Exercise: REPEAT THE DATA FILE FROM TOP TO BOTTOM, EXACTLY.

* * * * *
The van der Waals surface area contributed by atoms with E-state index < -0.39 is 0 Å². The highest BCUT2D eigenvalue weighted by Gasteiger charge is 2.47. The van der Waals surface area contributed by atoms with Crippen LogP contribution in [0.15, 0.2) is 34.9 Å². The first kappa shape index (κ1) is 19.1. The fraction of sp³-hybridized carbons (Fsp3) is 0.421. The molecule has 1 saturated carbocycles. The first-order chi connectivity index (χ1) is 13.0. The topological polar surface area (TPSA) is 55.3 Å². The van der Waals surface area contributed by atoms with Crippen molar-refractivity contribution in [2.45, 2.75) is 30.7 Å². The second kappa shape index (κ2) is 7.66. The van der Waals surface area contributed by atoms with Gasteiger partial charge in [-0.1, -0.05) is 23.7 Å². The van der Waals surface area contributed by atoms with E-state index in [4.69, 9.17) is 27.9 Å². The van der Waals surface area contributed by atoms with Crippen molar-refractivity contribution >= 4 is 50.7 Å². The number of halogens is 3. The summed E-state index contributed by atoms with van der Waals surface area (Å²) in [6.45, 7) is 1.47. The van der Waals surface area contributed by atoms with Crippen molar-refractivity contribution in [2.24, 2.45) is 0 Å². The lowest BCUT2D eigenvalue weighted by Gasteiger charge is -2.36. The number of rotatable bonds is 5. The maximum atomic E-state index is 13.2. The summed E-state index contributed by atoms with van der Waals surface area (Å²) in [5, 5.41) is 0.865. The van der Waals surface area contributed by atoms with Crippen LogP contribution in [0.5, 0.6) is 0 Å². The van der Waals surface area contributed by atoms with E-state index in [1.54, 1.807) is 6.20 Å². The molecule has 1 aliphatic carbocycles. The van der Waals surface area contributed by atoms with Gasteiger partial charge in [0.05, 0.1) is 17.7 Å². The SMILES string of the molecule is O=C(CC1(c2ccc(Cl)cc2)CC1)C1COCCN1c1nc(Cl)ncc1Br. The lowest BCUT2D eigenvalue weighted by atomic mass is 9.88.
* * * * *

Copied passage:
The van der Waals surface area contributed by atoms with E-state index < -0.39 is 0 Å². The highest BCUT2D eigenvalue weighted by Gasteiger charge is 2.47. The van der Waals surface area contributed by atoms with Crippen LogP contribution in [0.15, 0.2) is 34.9 Å². The first kappa shape index (κ1) is 19.1. The fraction of sp³-hybridized carbons (Fsp3) is 0.421. The molecule has 1 saturated carbocycles. The first-order chi connectivity index (χ1) is 13.0. The topological polar surface area (TPSA) is 55.3 Å². The van der Waals surface area contributed by atoms with Crippen molar-refractivity contribution in [2.45, 2.75) is 30.7 Å². The second kappa shape index (κ2) is 7.66. The van der Waals surface area contributed by atoms with Gasteiger partial charge in [-0.1, -0.05) is 23.7 Å². The van der Waals surface area contributed by atoms with E-state index in [4.69, 9.17) is 27.9 Å². The van der Waals surface area contributed by atoms with Crippen molar-refractivity contribution >= 4 is 50.7 Å². The number of halogens is 3. The summed E-state index contributed by atoms with van der Waals surface area (Å²) in [6.45, 7) is 1.47. The van der Waals surface area contributed by atoms with Crippen molar-refractivity contribution in [2.24, 2.45) is 0 Å². The lowest BCUT2D eigenvalue weighted by Gasteiger charge is -2.36. The number of rotatable bonds is 5. The maximum atomic E-state index is 13.2. The summed E-state index contributed by atoms with van der Waals surface area (Å²) in [5, 5.41) is 0.865. The van der Waals surface area contributed by atoms with Crippen LogP contribution in [0.5, 0.6) is 0 Å². The van der Waals surface area contributed by atoms with E-state index in [1.54, 1.807) is 6.20 Å². The molecule has 1 aliphatic carbocycles. The van der Waals surface area contributed by atoms with Gasteiger partial charge in [0.05, 0.1) is 17.7 Å². The SMILES string of the molecule is O=C(CC1(c2ccc(Cl)cc2)CC1)C1COCCN1c1nc(Cl)ncc1Br. The lowest BCUT2D eigenvalue weighted by atomic mass is 9.88.